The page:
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Amphibious Operations: The Planning Phase


Image of cover: Amphibious Operations - The Planning Phase





Marine Corps Schools logo

No. 4 in a Series of
Amphibious Operations

Published -
For Instructional Purposes Only.




September 1945.

"Amphibious Operations - The Planning Phase" is approved and published for instructional purposes in the Marine Corps Schools.

Brigadier General, U.S. Marine Corps,




Section 1
  Paragraph Page
Introduction     1         1    
Unified Command   2     2  
Coordination of Planning   3     2  
Liaison   4     5  
Section 2
Origin and Analysis of the Strategic Mission   5     7  
Determination of Objectives   6     7  
Designation of the Task Force   7     8  
Size and Composition of the Task Force   8     8  
Section 3
Planning Schedules   9     11  
Section 4
General   10     13  
Initial Requirements   11     13  
Agencies Available   12     13  
Intelligence Plans   13     14  
Security of Information   14     15  
Section 5
General   15     17  
Attack Force - Landing Force Level   16     17  
Concurrent Joint Estimate   17     17  
Responsibilities of Naval and Ground Commanders   18     17  
Adjustment of Decisions   19     17  
Factors of an Estimate   20     17  
Section 6
General   21     19  
Preferred Plan   22     19  
Alternate Plan   23     19  
Selection of Alternate Plans   24     19  
Form of Alternate Plans   25     19  
Section 7
Scheme of Maneuver   26     21  
Time of Landing   27     21  
Ship-to-Shore   28     22  
Communication   29     22  
Logistics   30     22  
Naval Gunfire Support   31     23  
Air Support   32     23  
Annexes   33     23  
Section 8
General   34     25  
Training Objectives, Land Phase   35     25  
Training Objective, Ship-to-Shore Phase   36     25  
Section 9
General   37     27  
Joint Planning and Liaison   38     27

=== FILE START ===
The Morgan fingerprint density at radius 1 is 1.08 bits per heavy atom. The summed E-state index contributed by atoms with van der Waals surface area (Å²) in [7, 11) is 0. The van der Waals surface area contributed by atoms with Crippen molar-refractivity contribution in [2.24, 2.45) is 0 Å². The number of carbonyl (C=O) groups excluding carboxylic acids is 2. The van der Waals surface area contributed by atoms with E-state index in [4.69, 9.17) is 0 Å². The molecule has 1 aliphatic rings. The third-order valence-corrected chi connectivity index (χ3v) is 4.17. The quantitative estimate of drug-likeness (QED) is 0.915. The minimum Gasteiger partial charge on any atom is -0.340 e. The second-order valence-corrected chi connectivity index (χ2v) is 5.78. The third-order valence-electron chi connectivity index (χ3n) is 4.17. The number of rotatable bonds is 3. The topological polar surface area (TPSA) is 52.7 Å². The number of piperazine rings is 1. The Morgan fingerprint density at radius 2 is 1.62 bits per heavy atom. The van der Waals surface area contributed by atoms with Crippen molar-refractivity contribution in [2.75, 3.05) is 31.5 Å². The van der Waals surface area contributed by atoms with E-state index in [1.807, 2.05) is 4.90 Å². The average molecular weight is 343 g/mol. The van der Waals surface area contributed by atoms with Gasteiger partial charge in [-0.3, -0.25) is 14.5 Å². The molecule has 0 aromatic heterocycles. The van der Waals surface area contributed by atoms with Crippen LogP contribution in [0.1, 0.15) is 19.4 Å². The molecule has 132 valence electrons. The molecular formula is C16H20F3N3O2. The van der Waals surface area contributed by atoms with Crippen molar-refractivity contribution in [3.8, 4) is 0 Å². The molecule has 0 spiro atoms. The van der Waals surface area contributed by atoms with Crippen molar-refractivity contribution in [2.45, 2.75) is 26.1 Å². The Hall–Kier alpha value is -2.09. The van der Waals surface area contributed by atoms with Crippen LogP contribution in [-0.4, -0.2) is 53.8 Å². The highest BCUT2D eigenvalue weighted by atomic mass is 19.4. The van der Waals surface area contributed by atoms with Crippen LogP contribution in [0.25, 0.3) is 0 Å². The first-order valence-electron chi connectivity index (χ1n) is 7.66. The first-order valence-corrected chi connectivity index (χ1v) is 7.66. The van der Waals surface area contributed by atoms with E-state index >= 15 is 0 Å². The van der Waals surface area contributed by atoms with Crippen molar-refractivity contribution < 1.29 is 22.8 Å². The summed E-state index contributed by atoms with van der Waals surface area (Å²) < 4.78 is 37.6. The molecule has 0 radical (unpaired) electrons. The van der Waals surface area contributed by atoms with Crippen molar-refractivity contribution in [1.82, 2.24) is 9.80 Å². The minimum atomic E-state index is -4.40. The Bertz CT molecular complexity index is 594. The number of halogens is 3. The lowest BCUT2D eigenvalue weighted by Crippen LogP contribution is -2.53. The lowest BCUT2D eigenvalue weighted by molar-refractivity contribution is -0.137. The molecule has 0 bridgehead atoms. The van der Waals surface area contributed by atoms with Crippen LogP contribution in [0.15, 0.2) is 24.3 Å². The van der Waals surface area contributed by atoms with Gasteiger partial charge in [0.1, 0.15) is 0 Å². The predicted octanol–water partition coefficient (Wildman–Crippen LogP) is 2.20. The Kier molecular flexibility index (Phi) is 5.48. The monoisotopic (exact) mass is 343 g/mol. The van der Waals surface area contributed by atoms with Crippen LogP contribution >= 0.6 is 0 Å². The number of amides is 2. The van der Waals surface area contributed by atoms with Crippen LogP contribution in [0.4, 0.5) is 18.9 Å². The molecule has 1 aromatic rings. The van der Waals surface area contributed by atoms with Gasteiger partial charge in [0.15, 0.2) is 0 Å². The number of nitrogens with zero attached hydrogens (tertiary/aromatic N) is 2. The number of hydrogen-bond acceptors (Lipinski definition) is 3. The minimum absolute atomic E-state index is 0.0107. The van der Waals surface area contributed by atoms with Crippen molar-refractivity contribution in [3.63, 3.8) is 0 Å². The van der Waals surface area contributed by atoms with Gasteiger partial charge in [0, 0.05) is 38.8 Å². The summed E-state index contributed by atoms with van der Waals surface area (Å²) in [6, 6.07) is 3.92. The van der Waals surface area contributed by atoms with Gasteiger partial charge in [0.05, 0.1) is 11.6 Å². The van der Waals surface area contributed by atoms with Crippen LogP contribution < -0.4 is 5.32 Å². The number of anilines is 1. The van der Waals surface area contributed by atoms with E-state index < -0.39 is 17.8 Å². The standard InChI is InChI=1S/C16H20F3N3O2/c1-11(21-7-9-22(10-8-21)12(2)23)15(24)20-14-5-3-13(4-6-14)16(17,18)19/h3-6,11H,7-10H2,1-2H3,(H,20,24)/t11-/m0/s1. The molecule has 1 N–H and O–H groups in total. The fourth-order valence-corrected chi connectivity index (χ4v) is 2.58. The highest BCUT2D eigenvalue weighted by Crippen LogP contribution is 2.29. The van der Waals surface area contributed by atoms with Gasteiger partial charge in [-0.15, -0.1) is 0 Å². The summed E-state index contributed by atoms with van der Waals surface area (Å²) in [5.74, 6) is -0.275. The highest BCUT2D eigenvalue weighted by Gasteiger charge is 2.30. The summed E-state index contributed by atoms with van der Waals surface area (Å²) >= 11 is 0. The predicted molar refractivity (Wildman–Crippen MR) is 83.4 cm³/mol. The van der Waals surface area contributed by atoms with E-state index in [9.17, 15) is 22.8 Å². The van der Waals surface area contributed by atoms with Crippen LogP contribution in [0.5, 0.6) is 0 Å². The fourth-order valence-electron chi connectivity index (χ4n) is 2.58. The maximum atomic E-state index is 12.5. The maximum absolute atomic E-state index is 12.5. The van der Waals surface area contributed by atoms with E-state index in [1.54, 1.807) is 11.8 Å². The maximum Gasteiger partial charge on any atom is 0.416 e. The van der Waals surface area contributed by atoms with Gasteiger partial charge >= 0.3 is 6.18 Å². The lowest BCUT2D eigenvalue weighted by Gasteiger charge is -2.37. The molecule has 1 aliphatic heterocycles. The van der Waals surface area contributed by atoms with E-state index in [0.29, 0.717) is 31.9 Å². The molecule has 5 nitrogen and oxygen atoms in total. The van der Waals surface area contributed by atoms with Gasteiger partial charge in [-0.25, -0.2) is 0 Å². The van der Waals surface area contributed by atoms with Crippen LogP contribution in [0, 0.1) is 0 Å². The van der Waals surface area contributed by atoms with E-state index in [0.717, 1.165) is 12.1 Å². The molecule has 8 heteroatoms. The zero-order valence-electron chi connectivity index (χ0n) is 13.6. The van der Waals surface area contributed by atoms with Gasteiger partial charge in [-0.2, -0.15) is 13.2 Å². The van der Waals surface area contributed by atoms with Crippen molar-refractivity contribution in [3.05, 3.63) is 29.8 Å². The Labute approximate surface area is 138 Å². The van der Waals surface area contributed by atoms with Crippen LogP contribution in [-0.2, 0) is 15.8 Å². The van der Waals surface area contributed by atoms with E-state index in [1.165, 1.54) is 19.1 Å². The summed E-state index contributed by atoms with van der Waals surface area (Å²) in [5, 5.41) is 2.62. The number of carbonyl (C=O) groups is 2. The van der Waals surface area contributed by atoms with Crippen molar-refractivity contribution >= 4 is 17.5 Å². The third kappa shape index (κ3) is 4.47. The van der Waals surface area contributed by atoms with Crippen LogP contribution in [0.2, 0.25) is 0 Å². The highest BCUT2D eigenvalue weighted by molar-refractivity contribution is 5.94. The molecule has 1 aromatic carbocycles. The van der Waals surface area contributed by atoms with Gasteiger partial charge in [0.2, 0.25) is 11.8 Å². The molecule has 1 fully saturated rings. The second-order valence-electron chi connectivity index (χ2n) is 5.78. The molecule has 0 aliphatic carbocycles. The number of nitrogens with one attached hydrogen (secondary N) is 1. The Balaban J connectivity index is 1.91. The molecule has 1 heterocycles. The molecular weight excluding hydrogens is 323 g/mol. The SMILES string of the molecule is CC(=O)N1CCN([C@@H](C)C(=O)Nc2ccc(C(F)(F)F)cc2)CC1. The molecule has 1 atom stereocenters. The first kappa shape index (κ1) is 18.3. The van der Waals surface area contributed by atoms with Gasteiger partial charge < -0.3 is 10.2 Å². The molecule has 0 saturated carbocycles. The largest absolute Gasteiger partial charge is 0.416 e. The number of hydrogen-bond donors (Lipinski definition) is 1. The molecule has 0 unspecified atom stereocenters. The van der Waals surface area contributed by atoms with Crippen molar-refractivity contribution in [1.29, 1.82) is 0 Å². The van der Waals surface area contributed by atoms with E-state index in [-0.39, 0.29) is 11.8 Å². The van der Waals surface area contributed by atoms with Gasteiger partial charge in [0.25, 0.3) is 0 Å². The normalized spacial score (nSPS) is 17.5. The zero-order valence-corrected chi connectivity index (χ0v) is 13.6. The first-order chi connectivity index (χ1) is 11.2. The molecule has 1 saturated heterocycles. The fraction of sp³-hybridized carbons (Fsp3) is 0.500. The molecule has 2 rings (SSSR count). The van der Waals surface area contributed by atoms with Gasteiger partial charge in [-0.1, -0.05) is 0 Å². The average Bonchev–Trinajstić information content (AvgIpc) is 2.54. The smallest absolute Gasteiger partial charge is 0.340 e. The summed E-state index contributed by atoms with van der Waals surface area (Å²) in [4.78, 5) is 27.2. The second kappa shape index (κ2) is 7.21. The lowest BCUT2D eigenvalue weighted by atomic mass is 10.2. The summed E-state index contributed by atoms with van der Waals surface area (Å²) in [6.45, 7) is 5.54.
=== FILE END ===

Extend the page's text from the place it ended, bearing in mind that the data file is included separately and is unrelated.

Standing Operating Procedure   39     27  
Transport Quartermasters   40     27  
Phases of Embarkation   41     28  
Plans and Orders   42     28  
Control   43     28  
Section 10
Purpose   44     29  
Extent of Rehearsals   45     29  
Timing   46     29  
Plans and Orders   47     30  
Replacement of Losses   48     30  
Section 11
Definition   49     31  
General   50     31  
Characteristics   51     31  
Logistic Support   52     32  
  Figure Page
Sequence and coordination of planning for an amphibious operation   1       3    


Section 1

1. General.--a. The complexity of modern amphibious operations involving participation by ground, air, and surface forces requires a much higher degree of detailed planning and coordination than is required for normal land warfare. In addition, the high degree of coordination required of all forces engaged in a landing on a hostile shore necessitates that orders to subordinate units be in much greater detail than is considered necessary in land warfare. Success in placing troops on the beach in battle formations necessitates careful planning of all details by higher headquarters. Failure to insure this success invites certain disaster, for there are no possible positions upon which troops can fall back for reorganization. Attempts to withdraw and reembark in the face of an alerted enemy will result in heavy losses.

b. The very nature of amphibious operations requires that planning be started far in advance of D-day. Between inception of planning and D-day the enemy situation may change considerably, or the composition of our own forces may be changed, requiring a change in plans. Prior to embarkation, however, plans should be established in their final form and changed thereafter only if a serious change in the enemy's situation so warrants. It is essential that commanders of every echelon hold briefing conferences with their subordinates prior to embarkation to eliminate any possibility of confusion or misunderstanding of the plans. Once troops are embarked in transports, it is most difficult to effect a change of plans. Once troops are embarked in small boats and committed to action, an attempt to change plans will result in confusion

c. The use of the air arm as a supporting weapon in amphibious operations is as much a matter of doctrine as is the employment of naval gunfire and artillery. Consequently, no special mention is made of the air arm in discussions to follow, but it must be understood that in planning for any amphibious operation provisions must be made for full and coordinated use of the strategic and tactical air forces.